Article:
By Vitaliy Katsenelson
The list of things for investors to worry about is growing. In fact, when you are abuzz with feelings of either success or failure is when you want to tighten your process to make sure emotions don’t mess with your head and decision-making.
High up on this list is inflation, which is seemingly everywhere . Bringing down inflation isn’t easy, and the challenge for central banks is even greater because of six intersecting factors that could be putting the global economy on a path to stagflation.
Let’s review six factors now shaking the U.S. and global economies that set the stage for stagflation:
Even before the coronavirus pandemic, the global supply of oil /zigman2/quotes/209723049/delayed CL00 0.00% and natural gas /zigman2/quotes/210189548/delayed NG00 -0.61% was constrained by a decline in investment in the sector, caused by low oil and natural gas prices and petrocarbons falling out of favor with ESG supporters. The pandemic caused a further falloff of investment in the sector. Then Russia’s invasion of Ukraine forced the world to excommunicate the third-largest producer of petrochemicals.
The oil market has slightly different dynamics from the natural gas market. Oil is a fungible commodity and is easily transported by tankers, and thus it can be (relatively) easily redirected from one customer to another. For instance, if China used to buy oil from Saudi Arabia and now buys oil from Russia, the oil that China stopped buying from Saudi Arabia can now be bought by Germany. That said, Russia produces heavy crude and the Saudis light crude, so refineries need to be reconfigured, and that takes months.
Sanctions on oil will only have an impact on the Russian economy if everyone stops buying Russian oil. If all countries embrace sanctions, then about 8 million barrels of daily oil exports will be removed from the market. That is a lot of oil, considering that world consumes about 88 million barrels a day.
It is unclear if China and India, the largest- and third-largest importers of oil, respectively, will continue buying significant amounts of oil from Russia, as doing so risks damaging their relationships with the West. Neither country wants to be told what to do by the West. They have their own economic interests to consider, but their trade with U.S. and Europe is significantly greater than it is with Russia.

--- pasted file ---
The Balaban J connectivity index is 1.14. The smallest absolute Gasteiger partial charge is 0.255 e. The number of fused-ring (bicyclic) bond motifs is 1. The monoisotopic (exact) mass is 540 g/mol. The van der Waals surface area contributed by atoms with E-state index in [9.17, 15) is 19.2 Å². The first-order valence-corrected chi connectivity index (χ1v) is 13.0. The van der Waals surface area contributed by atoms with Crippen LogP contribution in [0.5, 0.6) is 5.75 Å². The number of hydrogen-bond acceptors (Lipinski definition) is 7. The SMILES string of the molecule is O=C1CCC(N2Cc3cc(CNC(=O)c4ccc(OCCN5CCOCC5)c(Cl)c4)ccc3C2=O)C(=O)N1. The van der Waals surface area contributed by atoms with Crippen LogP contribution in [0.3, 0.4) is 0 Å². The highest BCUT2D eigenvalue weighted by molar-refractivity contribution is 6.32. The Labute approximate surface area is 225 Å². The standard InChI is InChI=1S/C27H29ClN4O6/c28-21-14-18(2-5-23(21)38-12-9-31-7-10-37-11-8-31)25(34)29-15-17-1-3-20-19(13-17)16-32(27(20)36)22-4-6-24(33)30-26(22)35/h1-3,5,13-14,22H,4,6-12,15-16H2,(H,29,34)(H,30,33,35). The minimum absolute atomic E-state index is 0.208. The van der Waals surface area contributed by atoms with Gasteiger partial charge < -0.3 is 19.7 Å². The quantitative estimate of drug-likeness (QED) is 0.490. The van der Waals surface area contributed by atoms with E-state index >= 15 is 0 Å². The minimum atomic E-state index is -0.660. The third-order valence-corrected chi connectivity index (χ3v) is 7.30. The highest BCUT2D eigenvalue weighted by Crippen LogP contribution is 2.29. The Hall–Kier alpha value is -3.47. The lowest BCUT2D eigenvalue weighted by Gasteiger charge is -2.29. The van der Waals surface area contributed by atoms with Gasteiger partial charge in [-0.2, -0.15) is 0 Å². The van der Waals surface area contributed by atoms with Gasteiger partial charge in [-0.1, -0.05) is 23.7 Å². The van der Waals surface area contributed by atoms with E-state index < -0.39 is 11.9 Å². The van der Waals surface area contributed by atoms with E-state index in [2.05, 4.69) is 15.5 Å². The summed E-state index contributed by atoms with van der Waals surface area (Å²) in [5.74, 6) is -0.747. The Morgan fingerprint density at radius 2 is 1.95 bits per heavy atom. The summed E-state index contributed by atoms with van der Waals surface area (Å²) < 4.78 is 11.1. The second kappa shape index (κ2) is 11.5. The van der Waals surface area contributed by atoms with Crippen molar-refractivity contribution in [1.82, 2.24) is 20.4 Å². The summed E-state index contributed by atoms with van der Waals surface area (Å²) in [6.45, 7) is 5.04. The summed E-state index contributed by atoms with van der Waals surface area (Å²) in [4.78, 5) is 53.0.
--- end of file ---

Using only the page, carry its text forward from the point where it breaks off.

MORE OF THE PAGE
It seems that both countries have been slowly distancing themselves from Russia. For example, the war in Ukraine is a horrible advertisement for Russian weapons, and there is a good chance India may decide to switch to Western weapons, which would bring it closer to the West.
In the short term, the supply of oil from Russia to the world market will likely shrink. Long-term, the picture looks even worse for Russia. There’s a good reason why Western companies participated in Russian oil projects, while a great love for the West was not the motivator that drove Russia to share oil revenues with BP /zigman2/quotes/207305210/composite BP -0.25% and Exxon Mobil /zigman2/quotes/204455864/composite XOM +2.23% . Western companies brought much-needed technical expertise to very challenging Russian oil and natural gas fields. With the West leaving Russia, long-term production of oil and gas is likely to decline, even if China and India continue buying Russian oil and gas.
2. Natural g as
Let’s turn to the natural gas market. Shipping gasses is much trickier than shipping liquids. Natural gas can be transported two ways: by pipelines (the cheapest and most efficient way, but they take years to build) and by LNG ships. LNG stands for liquified natural gas — the gas is cooled to -260F and turned into a liquid. Western Europe, especially Germany, is heavily reliant on Russian gas, which today is transported to Europe through pipelines.
German politicians, in their fervor to go green, abandoned nuclear power, which produces zero CO2, switched to intermittent “green” wind and solar (and fell back on dirty coal) and tied their future to a shirtless Russian dictator. I discussed this topic before — you can read about it here .
Some smaller European countries are abandoning Russian gas. Germany and Italy, the largest consumers of Russian gas, promise that they can delink themselves from Russia’s gas in less than two years. This trend will continue; it just won’t happen overnight (or in two years). Call me a skeptic, but I think it will take a long time for Europe to completely abandon Russian natural gas, as building LNG terminals takes years, and so does increasing natural gas production.
Oil and natural gas prices will likely stay at elevated levels or even go higher over the next few years, and the U.S. production of natural gas and oil will likely have to go up substantially.
Russia and Ukraine together produce about 15% of the world’s wheat /zigman2/quotes/210389638/delayed W00 -0.59% supply. The two countries account for about one-third of global wheat exports (or about 7% of global wheat consumption). Russia has slapped a ban on wheat exports. Ukraine’s planting season likely has been disrupted by the war. The global wheat supply may decline by as much as 7%. This sounds like a large number, but it is not outside the historical volatility caused by droughts and other natural disasters, which have historically driven up wheat prices by a few percent.